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Good Morning, Precalculus!PowerPoint Presentation

Good Morning, Precalculus!

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When you come in, please....

1. Grab your DO NOW sheet

2. Begin your DO NOW!

Do Now:

Determine if x = -2 is a zero of the function below:

f(x) = -3x3 - 8x2 - 2x + 4.

The unit 3 test is this Thursday, Nov. 15

Due tomorrow:

1. Pg. 209-210 # 5-10, #31

2. unit 3 test study guide - for extra credit! FIRST THING IN THE MORNING!

1. Do Now

2. Today's Objective

3. Finish Up Unit 3, Objective 4

4. Practice with Partners

5. Closing

Unit 3, Obj. 4: I will be able to analyze and graph polynomial functions with and without technology.

(Pgs. 207-212)

Analyzing and Graphing Polynomial Functions

Last time, we discussed that the Fundamental Theorem of Algebra (pg. 207) states that:

"Every polynomial equation with degree greater than zero has at least one root in the set of complex numbers."

**Remember...a "complex number" has the form a + bi (we learned this in unit 2, objective 3)

Analyzing and Graphing Polynomial Functions

Corollary to the Fundamental Theorem of Algebra:

(Also on pg. 207)

Analyzing and Graphing Polynomial Functions

In short, the Corollary to the Fundamental Theorem of Algebra (above) states that:

Analyzing and Graphing Polynomial Functions

The Corollary to the Fundamental Theorem of Algebra (above) states that:

-The degree n of a polynomial indicates the number of possible roots of a polynomial equation.

-Each root of a polynomial (r1, r2, r3, ....rn ) is represented in the equation as a factor in the form:

P(x) = k(x - r1)(x - r2)(x - r3) .... (x - rn)

Analyzing and Graphing Polynomial Functions

What's the point of the Corollary of the Fundamental Theorem of Algebra???

The Corollary to the Fundamental Theorem of Algebra (previously mentioned) is useful when you must write a polynomial equation, given the roots of the equation.

Ex: Write a polynomial equation of least degree with the roots 3, -2i, 2i. How many times does the function you found cross the x-axis?

Analyzing and Graphing Polynomial Functions

The Corollary to the Fundamental Theorem of Algebra (above) is useful when you must write a polynomial equation, given the roots of the equation.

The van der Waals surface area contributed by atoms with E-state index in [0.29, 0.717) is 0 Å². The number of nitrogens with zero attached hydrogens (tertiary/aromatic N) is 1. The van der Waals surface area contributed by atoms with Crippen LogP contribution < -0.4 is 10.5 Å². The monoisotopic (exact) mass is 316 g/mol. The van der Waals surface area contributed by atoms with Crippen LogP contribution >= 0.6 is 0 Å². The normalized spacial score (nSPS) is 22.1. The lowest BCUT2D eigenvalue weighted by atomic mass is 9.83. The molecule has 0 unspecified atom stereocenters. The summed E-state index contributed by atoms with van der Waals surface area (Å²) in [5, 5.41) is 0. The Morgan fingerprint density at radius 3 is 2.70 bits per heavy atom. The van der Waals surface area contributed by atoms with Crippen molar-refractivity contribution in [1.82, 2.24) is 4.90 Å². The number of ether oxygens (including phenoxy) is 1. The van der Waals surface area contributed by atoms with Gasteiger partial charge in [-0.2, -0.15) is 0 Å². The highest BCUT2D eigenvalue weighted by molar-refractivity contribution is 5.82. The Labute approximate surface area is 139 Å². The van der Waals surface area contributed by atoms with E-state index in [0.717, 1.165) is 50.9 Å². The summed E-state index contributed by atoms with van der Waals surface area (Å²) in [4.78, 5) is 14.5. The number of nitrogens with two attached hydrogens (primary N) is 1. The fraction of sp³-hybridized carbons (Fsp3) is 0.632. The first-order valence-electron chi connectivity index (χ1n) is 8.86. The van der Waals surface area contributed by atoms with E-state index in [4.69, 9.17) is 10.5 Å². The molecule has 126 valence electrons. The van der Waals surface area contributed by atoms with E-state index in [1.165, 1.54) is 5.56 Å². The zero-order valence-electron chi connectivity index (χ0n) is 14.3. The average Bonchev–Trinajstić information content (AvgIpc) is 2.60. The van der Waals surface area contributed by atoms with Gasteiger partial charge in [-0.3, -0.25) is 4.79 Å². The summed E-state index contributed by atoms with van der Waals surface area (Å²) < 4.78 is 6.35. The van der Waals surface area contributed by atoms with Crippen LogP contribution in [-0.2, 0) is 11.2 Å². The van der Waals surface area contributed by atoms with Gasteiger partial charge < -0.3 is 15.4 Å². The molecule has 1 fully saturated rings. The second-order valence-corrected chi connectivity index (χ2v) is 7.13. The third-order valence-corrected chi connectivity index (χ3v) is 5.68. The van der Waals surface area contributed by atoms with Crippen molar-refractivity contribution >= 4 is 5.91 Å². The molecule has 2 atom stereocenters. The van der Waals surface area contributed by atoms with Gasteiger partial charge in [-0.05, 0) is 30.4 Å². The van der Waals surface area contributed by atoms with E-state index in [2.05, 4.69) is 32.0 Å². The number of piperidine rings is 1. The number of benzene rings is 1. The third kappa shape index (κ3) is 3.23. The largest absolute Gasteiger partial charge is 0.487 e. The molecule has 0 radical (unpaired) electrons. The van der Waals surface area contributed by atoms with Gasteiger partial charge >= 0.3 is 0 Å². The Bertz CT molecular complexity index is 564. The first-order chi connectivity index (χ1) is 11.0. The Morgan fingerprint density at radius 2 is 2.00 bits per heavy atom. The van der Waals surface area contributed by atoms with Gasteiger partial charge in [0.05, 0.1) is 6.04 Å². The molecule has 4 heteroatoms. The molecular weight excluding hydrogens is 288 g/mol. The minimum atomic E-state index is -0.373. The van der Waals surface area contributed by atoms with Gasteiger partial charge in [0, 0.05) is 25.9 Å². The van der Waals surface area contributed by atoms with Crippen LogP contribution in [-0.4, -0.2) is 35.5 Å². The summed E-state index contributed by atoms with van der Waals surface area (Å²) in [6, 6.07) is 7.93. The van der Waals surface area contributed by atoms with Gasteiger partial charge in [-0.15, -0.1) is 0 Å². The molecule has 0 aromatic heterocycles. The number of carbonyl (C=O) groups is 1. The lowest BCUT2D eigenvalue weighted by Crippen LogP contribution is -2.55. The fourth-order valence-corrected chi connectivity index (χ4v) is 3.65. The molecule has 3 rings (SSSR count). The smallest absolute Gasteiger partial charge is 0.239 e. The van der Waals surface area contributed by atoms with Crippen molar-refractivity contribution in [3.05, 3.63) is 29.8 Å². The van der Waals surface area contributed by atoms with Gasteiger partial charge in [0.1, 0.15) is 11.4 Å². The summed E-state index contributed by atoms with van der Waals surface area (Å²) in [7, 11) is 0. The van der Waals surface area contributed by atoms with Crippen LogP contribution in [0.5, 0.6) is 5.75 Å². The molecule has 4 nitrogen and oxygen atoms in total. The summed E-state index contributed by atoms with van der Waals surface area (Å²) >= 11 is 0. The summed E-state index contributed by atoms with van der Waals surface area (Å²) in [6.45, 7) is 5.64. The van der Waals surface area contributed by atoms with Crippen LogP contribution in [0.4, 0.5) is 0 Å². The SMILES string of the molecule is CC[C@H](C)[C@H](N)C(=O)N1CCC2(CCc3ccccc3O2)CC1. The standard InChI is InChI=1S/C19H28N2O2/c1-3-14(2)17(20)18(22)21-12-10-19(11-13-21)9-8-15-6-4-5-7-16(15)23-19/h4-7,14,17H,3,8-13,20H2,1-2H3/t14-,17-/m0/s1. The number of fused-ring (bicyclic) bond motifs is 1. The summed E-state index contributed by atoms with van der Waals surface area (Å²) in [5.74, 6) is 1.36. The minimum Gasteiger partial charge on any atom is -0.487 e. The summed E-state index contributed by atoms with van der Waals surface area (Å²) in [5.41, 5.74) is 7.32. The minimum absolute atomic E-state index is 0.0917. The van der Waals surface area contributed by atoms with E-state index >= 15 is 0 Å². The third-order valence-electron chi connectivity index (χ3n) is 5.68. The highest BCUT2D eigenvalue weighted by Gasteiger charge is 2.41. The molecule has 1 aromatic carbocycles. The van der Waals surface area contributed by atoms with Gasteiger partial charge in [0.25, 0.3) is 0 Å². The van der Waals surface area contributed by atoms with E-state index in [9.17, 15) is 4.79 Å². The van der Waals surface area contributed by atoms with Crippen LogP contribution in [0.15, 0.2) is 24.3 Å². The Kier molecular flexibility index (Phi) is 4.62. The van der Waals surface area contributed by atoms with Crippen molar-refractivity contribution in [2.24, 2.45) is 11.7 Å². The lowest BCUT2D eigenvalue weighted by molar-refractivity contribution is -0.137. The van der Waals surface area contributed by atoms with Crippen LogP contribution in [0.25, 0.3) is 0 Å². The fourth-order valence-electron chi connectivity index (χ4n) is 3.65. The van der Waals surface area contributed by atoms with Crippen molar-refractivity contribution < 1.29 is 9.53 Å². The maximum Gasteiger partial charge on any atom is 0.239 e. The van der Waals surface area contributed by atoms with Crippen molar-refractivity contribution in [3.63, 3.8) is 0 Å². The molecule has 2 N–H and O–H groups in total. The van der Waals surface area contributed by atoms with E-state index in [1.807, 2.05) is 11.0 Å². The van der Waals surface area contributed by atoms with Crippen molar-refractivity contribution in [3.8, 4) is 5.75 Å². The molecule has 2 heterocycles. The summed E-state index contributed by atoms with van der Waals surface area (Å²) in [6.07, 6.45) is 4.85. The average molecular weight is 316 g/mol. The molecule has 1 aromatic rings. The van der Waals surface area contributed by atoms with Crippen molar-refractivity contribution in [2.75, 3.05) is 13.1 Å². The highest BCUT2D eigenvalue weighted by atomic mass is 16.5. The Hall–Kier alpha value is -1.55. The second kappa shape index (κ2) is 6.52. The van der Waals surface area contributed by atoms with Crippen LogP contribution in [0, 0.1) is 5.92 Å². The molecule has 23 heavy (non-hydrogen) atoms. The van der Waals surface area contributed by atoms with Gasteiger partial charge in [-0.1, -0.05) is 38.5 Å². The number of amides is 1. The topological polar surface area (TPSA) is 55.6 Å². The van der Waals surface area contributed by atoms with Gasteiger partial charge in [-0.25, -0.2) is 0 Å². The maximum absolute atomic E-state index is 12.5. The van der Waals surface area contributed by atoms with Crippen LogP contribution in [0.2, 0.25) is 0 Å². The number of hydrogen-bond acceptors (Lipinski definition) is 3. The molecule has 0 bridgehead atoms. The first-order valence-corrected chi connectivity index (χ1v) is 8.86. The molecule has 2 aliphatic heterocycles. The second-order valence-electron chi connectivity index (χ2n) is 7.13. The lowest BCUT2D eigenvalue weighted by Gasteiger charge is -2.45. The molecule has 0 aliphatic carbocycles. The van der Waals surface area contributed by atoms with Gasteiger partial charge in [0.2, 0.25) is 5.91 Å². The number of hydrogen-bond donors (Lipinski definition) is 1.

Ex (Try it on your own!): Write a polynomial equation of least degree that has the zeros -2, -4i, 4i. How many times does the function you found cross the x-axis?

Analyzing and Graphing Polynomial Functions

The Corollary to the Fundamental Theorem of Algebra (above) is useful when you must write a polynomial equation, given the roots of the equation.

Ex (Try it on your own!): Use your graphing calculator to graph the function f(x) = 9x4 - 35x2 -4. How many real zeros does the function have?

Analyzing and Graphing Polynomial Functions

Ex (Try it on your own!): Use your graphing calculator to graph the function f(x) = 9x4 - 35x2 -4. How many real zeros does the function have?

An asymptote (defined on pg. 180) is a line that a function approaches but never touches.

Vertical asymptote

Horizontal asymptote

An asymptote (defined on pg. 180) is a line that a function approaches but never touches.

Vertical asymptote

The line x = a is a vertical asymptote for a function f(x) if f(x) --> ∞ or f(x) --> -∞ as x --> a from either the left or the right.

Horizontal asymptote

The line y = b is a horizontal asymptote for a function f(x) if f(x) --> b as x--> ∞ or x--> -∞.

To determine if a rational function has a vertical asymptote (recall the definition of a vertical asymptote):

Ex: f(x) = 3x-1

x-2

To determine if a rational function has a horizontal asymptote (recall the definition of a horizontal asymptote):

Ex: f(x) = 3x-1

x-2

Summarize, in your own words, how to find the vertical and horizontal asymptotes of an equation.

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